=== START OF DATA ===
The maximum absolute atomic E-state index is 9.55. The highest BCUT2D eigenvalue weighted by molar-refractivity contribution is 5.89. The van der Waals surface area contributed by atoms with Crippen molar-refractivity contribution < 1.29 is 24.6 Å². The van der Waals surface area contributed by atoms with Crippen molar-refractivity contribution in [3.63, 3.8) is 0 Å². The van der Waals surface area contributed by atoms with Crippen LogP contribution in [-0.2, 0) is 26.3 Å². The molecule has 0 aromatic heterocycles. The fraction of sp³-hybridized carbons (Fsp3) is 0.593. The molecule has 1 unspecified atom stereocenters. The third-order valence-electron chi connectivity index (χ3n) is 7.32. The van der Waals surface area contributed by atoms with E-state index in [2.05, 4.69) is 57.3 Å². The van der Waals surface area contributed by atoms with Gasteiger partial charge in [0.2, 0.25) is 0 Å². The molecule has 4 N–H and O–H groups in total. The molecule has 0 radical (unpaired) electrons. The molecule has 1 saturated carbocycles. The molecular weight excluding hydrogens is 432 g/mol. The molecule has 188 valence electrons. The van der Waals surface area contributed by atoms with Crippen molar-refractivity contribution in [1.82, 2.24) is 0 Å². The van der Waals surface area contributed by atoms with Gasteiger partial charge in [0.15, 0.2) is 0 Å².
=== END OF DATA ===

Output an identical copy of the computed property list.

The maximum absolute atomic E-state index is 9.55. The highest BCUT2D eigenvalue weighted by molar-refractivity contribution is 5.89. The van der Waals surface area contributed by atoms with Crippen molar-refractivity contribution < 1.29 is 24.6 Å². The van der Waals surface area contributed by atoms with Crippen molar-refractivity contribution in [3.63, 3.8) is 0 Å². The van der Waals surface area contributed by atoms with Crippen LogP contribution in [-0.2, 0) is 26.3 Å². The molecule has 0 aromatic heterocycles. The fraction of sp³-hybridized carbons (Fsp3) is 0.593. The molecule has 1 unspecified atom stereocenters. The third-order valence-electron chi connectivity index (χ3n) is 7.32. The van der Waals surface area contributed by atoms with E-state index in [2.05, 4.69) is 57.3 Å². The van der Waals surface area contributed by atoms with Gasteiger partial charge in [0.2, 0.25) is 0 Å². The molecule has 4 N–H and O–H groups in total. The molecule has 0 radical (unpaired) electrons. The molecule has 1 saturated carbocycles. The molecular weight excluding hydrogens is 432 g/mol. The molecule has 188 valence electrons. The van der Waals surface area contributed by atoms with Crippen molar-refractivity contribution in [1.82, 2.24) is 0 Å². The van der Waals surface area contributed by atoms with Gasteiger partial charge in [0.15, 0.2) is 0 Å².